If you want to see what the surface of Mars looks like without leaving earth, head straight to Namibia. Here, sandstone-colored mountains abut canyons and dunes and desert plains. For as far as the eye can see, everything is painted in rust and amber and clay.
The aptly-named Skeleton Coast is hardly conducive to spotting the so-called Big Five safari animals; the elephants and rhinos that live here don't look quite like the ones in South Africa or Tanzania. Wildlife here have adapted to deal with scarce desert resources, developing unique features that set them apart from their ilk.
But seeing a desert-adapted lion in Namibia is like seeing a Siberian tiger in China or a snow leopard in the Himalayas. It’s a rare feat that justifies the journey. Unlike conventional lions, their thick coats can withstand dramatic temperature swings, and they can survive without drinking water at all—they get all the hydration they need from their prey. According to several on-the-ground experts, only 150 are left in Namibia; based on estimates from the International Union for Conservation of Nature, that number was as high as 795 just 10 years ago. With such limited resources in the desert for humans and animals alike, both communities have encroached on each others' territories, creating conflicts that didn't exist before.
Little global awareness exists for these resilient creatures. So in honor of World Lion Day last week, the Smithsonian Channel aired a new documentary about five remaining lion cubs who were though to hold the key for future generations. (See the trailer here.)
To ensure their survival, the so-called “five musketeers” were collared and monitored by Philip Stander, a conservationist who works in collaboration with Wilderness Safaris. He has been known to study the cubs’ every movement from a healthy distance; when they approach village livestock, he’s gone so far as to blast “annoying” music from his 4x4 to drive the lions away from harm. He’s also created educational initiatives to help farmers avoid human-wildlife conflict.
But Stander’s heroic efforts have fallen short. A few weeks ago, one of the lions preyed on a villager’s cattle and was shot to death; last week, three more were found poisoned nearby. In the span of just a few days, the five musketeers narrowed to just one.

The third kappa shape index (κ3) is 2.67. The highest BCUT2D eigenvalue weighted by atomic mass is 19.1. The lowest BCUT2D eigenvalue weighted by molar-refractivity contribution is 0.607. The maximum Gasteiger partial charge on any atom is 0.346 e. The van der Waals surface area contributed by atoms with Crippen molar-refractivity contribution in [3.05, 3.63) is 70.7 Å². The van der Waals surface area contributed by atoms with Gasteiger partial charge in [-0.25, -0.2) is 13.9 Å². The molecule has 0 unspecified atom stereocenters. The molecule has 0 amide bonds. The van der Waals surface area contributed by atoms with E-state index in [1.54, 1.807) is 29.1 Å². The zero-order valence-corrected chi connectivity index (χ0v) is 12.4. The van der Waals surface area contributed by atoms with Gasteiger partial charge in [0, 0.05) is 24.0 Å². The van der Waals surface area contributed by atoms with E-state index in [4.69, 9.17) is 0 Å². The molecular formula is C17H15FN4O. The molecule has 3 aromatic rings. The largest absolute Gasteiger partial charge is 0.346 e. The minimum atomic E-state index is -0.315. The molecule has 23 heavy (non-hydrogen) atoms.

Almost immediately, the last survivor, Tullamore, was translocated to the Uniab Concession, near Wilderness Safaris’ Hoanib Camp. His protection—and that of the remaining desert lions—has become one of the direst conservation concerns anywhere.
If Tullamore is a symbol of hope for his species, his new home is a beacon for community-led conservation. Here, locals benefit directly from tourism; Wilderness Safaris leases its land from, and shares revenue with, three nearby villages, making them directly invested in conservation. Each visitor that arrives increases the value of the wildlife they’ve come to see. Where responsible travel exists, lion mortalities seem to decrease—the lions, it turns out, can bring more value to locals than even their cows can.
In other words: Tourism is probably the last chance for the desert-adapted lion. There are also desert-adapted elephants and rhino to consider. And with pioneering five-star camps opening up in some of the remotest corners of Namibia, it’s possible to help save much of it without compromising on comfort.
Where to stay: Hoanib Camp, mentioned above, is by far the best property in Namibia, and it just happens to be where you have the best chances at seeing Tullamore. You can plan a whole itinerary with Wilderness, which has five properties in Namibia, offering access to the salt pans of Etosha, the Skeleton Coast, and the red-dune-filled Sossovlei. You can also book stays at design-forward properties by AndBeyond or Namibia Exclusive, which offer comparable service and locations should availability be thin elsewhere. (Expect to pay roughly $2,000 per night at the top-tier safari lodges.)
If you’re flying in through Windhoek, spend a night at the lovely Olive Hotel—by far the city’s best stay. (Until it opened in 2012, hotel standards were not high.) Each of the seven suites was designed individually, with furnishings inspired by different regions of Namibia. There's no spa, but the rooms have deep soaking tubs—a perfect foil to dusty days in the bush.
What to see: Combine your stay with a few nights in Sossusvlei, the photogenic region on the southern tip of the Namib Desert, where you can travel by hot air balloon over dunes that feel as tall as skyscrapers. Then visit Damaraland, in the north, where desert-adapted rhinos run wild. You'll get bonus points if you make it to the Kunene River, where you can get a less arid outlook on Namibia, or cross over into Botswana for incredible wildlife sightings in the plentiful Okavango Delta.
Who to call: You can plan a bespoke trip with Abercrombie & Kent or Absolute Travel. (Trips can vary wildly in cost; you can spend $300 a day or $3,000 a day, depending on where you stay and how you'd like to get around, so offer up your budget and dates and have it planned accordingly.) Or get in touch with Chris Liebenberg, a travel adviser who specializes in planning trips to Namibia.
Where to donate: Chris Roche, chief marketing officer of Wilderness Safaris, is at the front lines of this cause. He recommends reaching out to the Desert Lion Trust and Desert Lion Conservation Foundation if you'd like to make a difference without leaving home.